Things stay pretty static in our house. I guess Joan and I don’t like change too much. Anyway, yesterday, a small change was made. Change often causes a cascade effecting which causes other things to change. That happened yesterday, when Joan wanted to clear a space in the lower part of the table behind our couch. This mean’t moving all of her cookbooks that had taken up residence there.
Of course, all those cookbooks needed a new home. The logical place for them were the two shelves on our book case that had been used for storage of our old VHS tapes. We haven’t watched a VHS tape on our tape deck for at least a decade, so there was really no reason to hang on to them and I began taking them from the bookcase and putting them into two trash bags for disposal.
I always feel bad about chucking things away, thinking it is such a waste, but despite my feelings I filled the bags with the video tapes and put them into the back of the truck destine for the dump.
I am sure this operation has been carried out in most North American households many many years ago, but up in our little corner of the world things move much slower.
As I took out the tapes and looked them over, it struck me what an important part of our lives they used to be. Living in our isolated valley in BC, we were far away from mainstream culture. We could read and hear on the radio and TV about what films were popular, but we had no movie theatre, and only a few TV stations; we were starving for culture and entertainment.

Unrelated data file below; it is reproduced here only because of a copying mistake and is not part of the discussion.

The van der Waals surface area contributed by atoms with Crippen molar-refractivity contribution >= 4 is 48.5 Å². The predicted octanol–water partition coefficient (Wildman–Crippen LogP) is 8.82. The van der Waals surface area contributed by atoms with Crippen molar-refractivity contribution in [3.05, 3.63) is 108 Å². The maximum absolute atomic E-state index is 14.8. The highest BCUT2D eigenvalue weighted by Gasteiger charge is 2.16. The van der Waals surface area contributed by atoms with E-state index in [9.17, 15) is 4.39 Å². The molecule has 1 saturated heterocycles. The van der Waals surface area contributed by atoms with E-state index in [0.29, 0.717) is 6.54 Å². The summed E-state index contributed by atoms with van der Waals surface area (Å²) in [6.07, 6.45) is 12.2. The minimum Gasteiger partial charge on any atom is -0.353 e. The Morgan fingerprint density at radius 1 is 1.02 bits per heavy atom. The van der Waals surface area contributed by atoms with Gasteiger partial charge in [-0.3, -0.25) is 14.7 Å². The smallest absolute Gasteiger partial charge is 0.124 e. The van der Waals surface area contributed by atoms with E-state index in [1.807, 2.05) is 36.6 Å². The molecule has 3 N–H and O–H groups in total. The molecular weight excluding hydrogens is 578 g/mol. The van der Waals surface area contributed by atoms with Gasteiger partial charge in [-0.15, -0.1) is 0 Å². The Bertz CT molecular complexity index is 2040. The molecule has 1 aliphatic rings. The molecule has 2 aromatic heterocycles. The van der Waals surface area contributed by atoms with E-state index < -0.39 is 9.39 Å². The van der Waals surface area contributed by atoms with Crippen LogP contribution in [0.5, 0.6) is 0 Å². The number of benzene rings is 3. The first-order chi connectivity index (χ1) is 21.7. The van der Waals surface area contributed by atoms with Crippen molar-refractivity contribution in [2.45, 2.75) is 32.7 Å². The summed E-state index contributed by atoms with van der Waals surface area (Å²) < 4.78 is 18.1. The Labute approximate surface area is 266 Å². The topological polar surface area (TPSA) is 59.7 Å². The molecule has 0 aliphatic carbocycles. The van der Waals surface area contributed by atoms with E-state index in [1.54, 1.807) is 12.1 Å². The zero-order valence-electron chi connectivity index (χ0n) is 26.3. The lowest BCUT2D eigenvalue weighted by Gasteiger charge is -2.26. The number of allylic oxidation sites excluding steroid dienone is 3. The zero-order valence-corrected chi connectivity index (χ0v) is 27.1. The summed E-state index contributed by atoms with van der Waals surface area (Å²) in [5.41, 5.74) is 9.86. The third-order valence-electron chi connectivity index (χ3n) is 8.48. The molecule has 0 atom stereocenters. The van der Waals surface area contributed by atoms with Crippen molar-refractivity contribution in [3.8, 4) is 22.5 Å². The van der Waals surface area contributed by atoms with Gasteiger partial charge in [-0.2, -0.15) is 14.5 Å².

When video recorders first hit the market, I immediately saw the value of them, and when I saw one of the then rare machines in Prince George, I bought one and was one of the first people in McBride to have one. They were terribly expensive at the time. Having a VCR didn’t really solve our problem though, since there were no places in little McBride where you could rent a movie, and so we had to rent them whenever we drove up to Prince George and send them back by mail after we viewed them.
Even getting a blank tape to record TV shows was a problem. One McBride store did get a few, but it was selling a blank tape for $40 each, way more than I was willing to spend. Fortunately as time passed, other people in McBride bought video recorders, thus creating a market for tapes and movies. Several places in town began renting movies on tape, but the selection was very small.
We depended heavily on my brothers in the US to record more obscure films and send them too us. We enjoyed being able to tape TV shows when we were away from the house. We often invited friends without VCRs over to watch movies with us on our tiny 14 inch Sony TV. It seems ridiculous now, but everyone was disparate to see films.
VHS tapes were soon replaced with DVDs and now they are being replaced by internet downloads and streaming. The page has turned on VHS cassettes, and now these once valuable items are headed to the dump.
My paintings: www.davidmarchant.ca